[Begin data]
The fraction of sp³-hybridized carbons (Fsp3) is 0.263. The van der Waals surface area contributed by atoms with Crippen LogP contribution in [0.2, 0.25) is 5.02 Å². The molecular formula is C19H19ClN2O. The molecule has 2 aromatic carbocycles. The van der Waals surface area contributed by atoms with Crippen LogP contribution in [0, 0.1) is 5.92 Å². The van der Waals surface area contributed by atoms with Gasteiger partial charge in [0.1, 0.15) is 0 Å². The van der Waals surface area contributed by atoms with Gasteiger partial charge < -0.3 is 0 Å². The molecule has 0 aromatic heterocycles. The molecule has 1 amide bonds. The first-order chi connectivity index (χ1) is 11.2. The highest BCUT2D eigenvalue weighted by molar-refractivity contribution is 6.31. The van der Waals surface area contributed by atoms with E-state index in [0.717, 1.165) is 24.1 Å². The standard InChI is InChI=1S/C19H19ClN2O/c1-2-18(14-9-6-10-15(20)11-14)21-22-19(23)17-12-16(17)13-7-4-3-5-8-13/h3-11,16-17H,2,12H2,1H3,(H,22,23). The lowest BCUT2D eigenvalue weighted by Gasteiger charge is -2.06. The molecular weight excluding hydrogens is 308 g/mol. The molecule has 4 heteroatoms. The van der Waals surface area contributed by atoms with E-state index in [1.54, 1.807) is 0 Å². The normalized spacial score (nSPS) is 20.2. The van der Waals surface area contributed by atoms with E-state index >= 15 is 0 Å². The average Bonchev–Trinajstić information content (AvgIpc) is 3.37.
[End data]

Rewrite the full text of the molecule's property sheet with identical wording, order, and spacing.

The fraction of sp³-hybridized carbons (Fsp3) is 0.263. The van der Waals surface area contributed by atoms with Crippen LogP contribution in [0.2, 0.25) is 5.02 Å². The molecular formula is C19H19ClN2O. The molecule has 2 aromatic carbocycles. The van der Waals surface area contributed by atoms with Crippen LogP contribution in [0, 0.1) is 5.92 Å². The van der Waals surface area contributed by atoms with Gasteiger partial charge in [0.1, 0.15) is 0 Å². The van der Waals surface area contributed by atoms with Gasteiger partial charge < -0.3 is 0 Å². The molecule has 0 aromatic heterocycles. The molecule has 1 amide bonds. The first-order chi connectivity index (χ1) is 11.2. The highest BCUT2D eigenvalue weighted by molar-refractivity contribution is 6.31. The van der Waals surface area contributed by atoms with E-state index in [0.717, 1.165) is 24.1 Å². The standard InChI is InChI=1S/C19H19ClN2O/c1-2-18(14-9-6-10-15(20)11-14)21-22-19(23)17-12-16(17)13-7-4-3-5-8-13/h3-11,16-17H,2,12H2,1H3,(H,22,23). The lowest BCUT2D eigenvalue weighted by Gasteiger charge is -2.06. The molecular weight excluding hydrogens is 308 g/mol. The molecule has 4 heteroatoms. The van der Waals surface area contributed by atoms with E-state index in [1.54, 1.807) is 0 Å². The normalized spacial score (nSPS) is 20.2. The van der Waals surface area contributed by atoms with E-state index >= 15 is 0 Å². The average Bonchev–Trinajstić information content (AvgIpc) is 3.37.